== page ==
I would regard the 1962 Indo-China war as a spectacular defeat of both the military and political leadership. However, considering the immensely adverse situation that our soldiers were put up against, I would say that the war was a victory of our infantrymen. Lack of ammunition, improper and inadequate clothing and food, severely lack-lustre artillery support, were only some of the ¬self-created aspects that the Indian soldiers had to deal with. Yet, they fought superhumanly. You’ll not hear of a single soldier being shot in the back during the course of the war.
Amidst a variety of blunders committed by the Jawaharlal Nehru government before and during the 1962 war, the one that most baffles and shocks is the non-deployment of the Indian Air Force despite the fact that its firepower could surely have brought India back into the war.
Indian intelligence agencies had made assessments about the strength of the PLAAF (People’s Liberation Army Air Force) and the possible consequences if India and China got involved in an air battle. Certain intelligence reports with the Eastern Command in Lucknow in March 1960 mentioned about China having a group of airfields north of Lhasa in Tibet. They said that these airfields could handle PLAAF’s heaviest bombers which was something India had to be concerned about. The report also talked about additional airstrips in the region from where Chinese fighter jets could take off.
The Intelligence Bureau made certain terrifying assessments. It said that PLAAF bombers operating from bases in Tibet, Yunnan and Sinkiang, could reach Madras as the Indian Air Force didn’t have enough night interceptors. It added that Chinese MiG-17s and 19s and the newly acquired MiG-21s would destroy Indian Canberra bombers as the Chinese jets had night capabilities. To add to the list of the troublesome and demoralizing warnings, the IB said that if India and China went to war, Pakistan would initiate an attack in Kashmir. Unfortunately, these assessments were blindly accepted by all those in positions of power.
The PLAAF had no advanced runways to operate from in Tibet and no low-altitude ones from where its jets could take off with full payloads. China had successfully persuaded Russia into not selling MiG-21s to India, but the fact remains that unlike what the IB predicted, even the Chinese didn’t have any MiG-21s. Also, even though the IAF was numerically inferior to the PLAAF, it had some very capable fighter jets like the Hawker Hunter and the Gnat. They were some of the best subsonic aircrafts at the time. India also had the French Ouragan and the Mystere based in the Western Sector from where Ladakh was within comfortable range.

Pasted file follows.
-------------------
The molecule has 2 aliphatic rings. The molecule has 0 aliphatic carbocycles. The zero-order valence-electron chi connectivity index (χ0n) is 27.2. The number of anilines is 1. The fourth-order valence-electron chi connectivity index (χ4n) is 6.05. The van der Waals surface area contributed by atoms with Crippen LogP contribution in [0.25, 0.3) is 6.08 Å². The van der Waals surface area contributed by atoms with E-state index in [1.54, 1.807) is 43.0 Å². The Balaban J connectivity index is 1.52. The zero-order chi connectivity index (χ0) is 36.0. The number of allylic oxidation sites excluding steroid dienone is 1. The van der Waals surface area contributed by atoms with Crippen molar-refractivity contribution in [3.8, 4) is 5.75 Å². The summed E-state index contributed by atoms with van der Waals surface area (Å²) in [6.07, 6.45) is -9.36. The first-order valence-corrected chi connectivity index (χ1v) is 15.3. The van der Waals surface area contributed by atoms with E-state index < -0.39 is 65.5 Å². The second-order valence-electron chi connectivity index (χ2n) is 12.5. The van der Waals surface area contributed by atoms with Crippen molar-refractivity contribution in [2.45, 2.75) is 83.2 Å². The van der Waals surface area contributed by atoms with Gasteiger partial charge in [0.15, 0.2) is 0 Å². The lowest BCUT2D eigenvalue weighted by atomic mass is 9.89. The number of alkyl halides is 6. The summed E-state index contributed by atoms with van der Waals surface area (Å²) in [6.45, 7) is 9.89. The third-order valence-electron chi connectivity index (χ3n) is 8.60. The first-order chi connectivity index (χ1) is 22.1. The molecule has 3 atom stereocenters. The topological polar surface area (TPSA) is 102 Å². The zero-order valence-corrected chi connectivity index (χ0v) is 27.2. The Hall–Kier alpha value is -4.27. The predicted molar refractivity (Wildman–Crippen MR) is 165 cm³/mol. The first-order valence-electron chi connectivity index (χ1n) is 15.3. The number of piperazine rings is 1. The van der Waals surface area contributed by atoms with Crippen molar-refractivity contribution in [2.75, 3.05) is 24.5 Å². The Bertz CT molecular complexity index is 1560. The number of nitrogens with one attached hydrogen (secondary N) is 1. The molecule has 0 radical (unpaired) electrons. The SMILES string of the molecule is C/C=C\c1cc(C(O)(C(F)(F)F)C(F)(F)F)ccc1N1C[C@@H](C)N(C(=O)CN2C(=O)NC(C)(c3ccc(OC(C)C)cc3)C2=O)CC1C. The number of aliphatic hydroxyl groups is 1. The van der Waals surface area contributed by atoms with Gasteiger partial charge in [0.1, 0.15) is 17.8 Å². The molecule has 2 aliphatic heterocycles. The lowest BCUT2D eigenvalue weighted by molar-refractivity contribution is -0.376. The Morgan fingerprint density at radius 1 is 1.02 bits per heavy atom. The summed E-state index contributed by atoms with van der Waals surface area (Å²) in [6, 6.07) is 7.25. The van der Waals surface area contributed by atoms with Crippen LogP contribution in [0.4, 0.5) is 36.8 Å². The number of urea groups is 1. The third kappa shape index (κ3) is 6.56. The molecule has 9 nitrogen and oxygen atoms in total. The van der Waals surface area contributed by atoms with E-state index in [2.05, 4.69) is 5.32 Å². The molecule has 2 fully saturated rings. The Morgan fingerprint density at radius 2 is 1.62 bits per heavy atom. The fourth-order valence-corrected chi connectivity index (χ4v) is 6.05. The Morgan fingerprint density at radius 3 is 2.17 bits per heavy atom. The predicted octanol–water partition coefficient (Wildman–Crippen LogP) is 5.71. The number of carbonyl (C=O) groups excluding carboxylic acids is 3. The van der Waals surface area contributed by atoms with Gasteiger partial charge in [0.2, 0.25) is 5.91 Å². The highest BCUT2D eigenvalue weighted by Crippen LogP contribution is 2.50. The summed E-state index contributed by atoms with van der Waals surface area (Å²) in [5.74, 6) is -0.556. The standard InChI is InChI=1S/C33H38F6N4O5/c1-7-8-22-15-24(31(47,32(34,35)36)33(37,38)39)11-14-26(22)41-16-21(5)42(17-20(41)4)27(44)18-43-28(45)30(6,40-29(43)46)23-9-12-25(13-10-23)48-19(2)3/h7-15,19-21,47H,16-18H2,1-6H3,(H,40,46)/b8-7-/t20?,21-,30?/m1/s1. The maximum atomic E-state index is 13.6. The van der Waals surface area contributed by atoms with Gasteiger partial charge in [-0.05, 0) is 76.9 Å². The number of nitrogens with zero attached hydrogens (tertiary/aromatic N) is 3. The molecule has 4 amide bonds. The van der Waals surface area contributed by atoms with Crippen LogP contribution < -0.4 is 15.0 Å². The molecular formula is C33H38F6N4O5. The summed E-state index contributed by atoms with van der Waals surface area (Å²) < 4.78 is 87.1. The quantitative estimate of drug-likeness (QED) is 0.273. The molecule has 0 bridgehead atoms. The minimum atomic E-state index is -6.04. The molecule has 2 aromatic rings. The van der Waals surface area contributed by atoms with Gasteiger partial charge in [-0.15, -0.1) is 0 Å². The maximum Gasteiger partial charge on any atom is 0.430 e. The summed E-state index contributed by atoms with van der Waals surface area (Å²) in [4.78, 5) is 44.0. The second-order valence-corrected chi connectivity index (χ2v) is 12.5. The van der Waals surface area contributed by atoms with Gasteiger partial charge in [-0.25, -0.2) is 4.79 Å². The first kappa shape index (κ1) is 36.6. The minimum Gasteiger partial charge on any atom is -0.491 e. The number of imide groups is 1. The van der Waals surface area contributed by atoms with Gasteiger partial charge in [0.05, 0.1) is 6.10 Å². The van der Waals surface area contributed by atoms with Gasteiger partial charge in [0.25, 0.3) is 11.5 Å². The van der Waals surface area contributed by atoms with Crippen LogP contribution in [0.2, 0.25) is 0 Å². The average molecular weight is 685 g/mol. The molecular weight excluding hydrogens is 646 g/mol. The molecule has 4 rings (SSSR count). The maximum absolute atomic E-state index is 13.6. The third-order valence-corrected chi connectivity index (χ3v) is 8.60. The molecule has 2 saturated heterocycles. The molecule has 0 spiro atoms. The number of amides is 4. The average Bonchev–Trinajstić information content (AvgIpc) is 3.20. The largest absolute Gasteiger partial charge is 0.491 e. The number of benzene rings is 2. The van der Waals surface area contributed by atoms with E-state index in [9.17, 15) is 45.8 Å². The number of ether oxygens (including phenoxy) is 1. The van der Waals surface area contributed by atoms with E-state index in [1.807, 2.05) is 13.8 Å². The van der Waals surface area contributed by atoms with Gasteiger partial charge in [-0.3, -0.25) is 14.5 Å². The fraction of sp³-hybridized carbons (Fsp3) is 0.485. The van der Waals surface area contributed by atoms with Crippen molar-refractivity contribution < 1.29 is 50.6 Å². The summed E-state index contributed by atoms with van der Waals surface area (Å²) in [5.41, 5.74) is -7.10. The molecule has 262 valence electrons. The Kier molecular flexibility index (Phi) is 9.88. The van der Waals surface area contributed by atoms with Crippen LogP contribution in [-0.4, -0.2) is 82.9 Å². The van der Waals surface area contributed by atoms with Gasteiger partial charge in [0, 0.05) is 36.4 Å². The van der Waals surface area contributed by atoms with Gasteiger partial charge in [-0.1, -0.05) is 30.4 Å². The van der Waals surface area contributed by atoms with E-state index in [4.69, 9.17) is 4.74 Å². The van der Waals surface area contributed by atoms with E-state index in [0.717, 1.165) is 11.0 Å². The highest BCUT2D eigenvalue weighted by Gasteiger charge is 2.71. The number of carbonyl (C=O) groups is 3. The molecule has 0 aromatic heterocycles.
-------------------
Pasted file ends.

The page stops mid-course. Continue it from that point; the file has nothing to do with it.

On of the most significant advantages that the IAF had – and still does – is that its jets could take off from airbases at sea level with full payloads unlike its counterparts who would be forced to operate less efficiently as they would have to take off from high-altitude bases in Tibet. Also, unlike the IB’s ‘fear-mongering’, the PLAAF would have found it hard to reach even Gorakhpur.
There were more aspects that went against the PLAAF. In March 1962 a lieutenant of the PLAAF had defected to the US. He had requested for asylum in India but India had denied though, the IB got hold of some of the important information that he had to tell the Americans. He is said to have told the Americans that even though China had over 2,000 aircrafts it could use only a fraction of those in Tibet against India. He went on to say that let alone Tibet and Sinkiang but China found it tough to operate its aircrafts even from its mainland because Soviet aid had dried up!
Clearly the IAF was at an advantage to the PLAAF and this was – and if not then it should’ve been known – to the Indian military and political leadership before the war began.
As far as the aspect of Pakistan opening up a second front is concerned, it is now known – with the advantage of hindsight – that Pakistan had no intention of doing so. If it wanted to then it would’ve when India was being pushed back on its own territory and as a defeat was becoming an inevitable result. It was only logical to use the IAF in a situation where you desperately needed to turn the tables. What worse could’ve happened than what already did?
And No, Nehru Wasn’t Averse to Air Power
Nehru wasn’t against using air power; he was simply against using Indian air power. This stemmed not just from the intelligence reports but also from the fact that Nehru had a tendency to undermine and distrust the capability of the forces.
On 19 November 1962 a secret letter was drafted on behalf of Nehru to the President of the USA John Kennedy requesting him for intervention by the air forces of America and Britain! Nehru literally pleaded him to ‘save’ India’s Eastern sector from the Chinese. He even listed to the President what exactly he needed in terms of aircrafts. What’s more is that he didn’t even consult the air chief before laying out his demands!
The 1962 debacle was a clear example of political cowardice and ignorance of geopolitical reality. From weakening the army to handing Tibet over to the Chinese to staying mum as China took over Aksai Chin to promoting useless military officers, 1962 will go down in history as a war that was lost even before it began because the political and military leaderships were sorely incompetent.
Source: ‘1962: The War That Wasn’t’ by Shiv Kunal Verma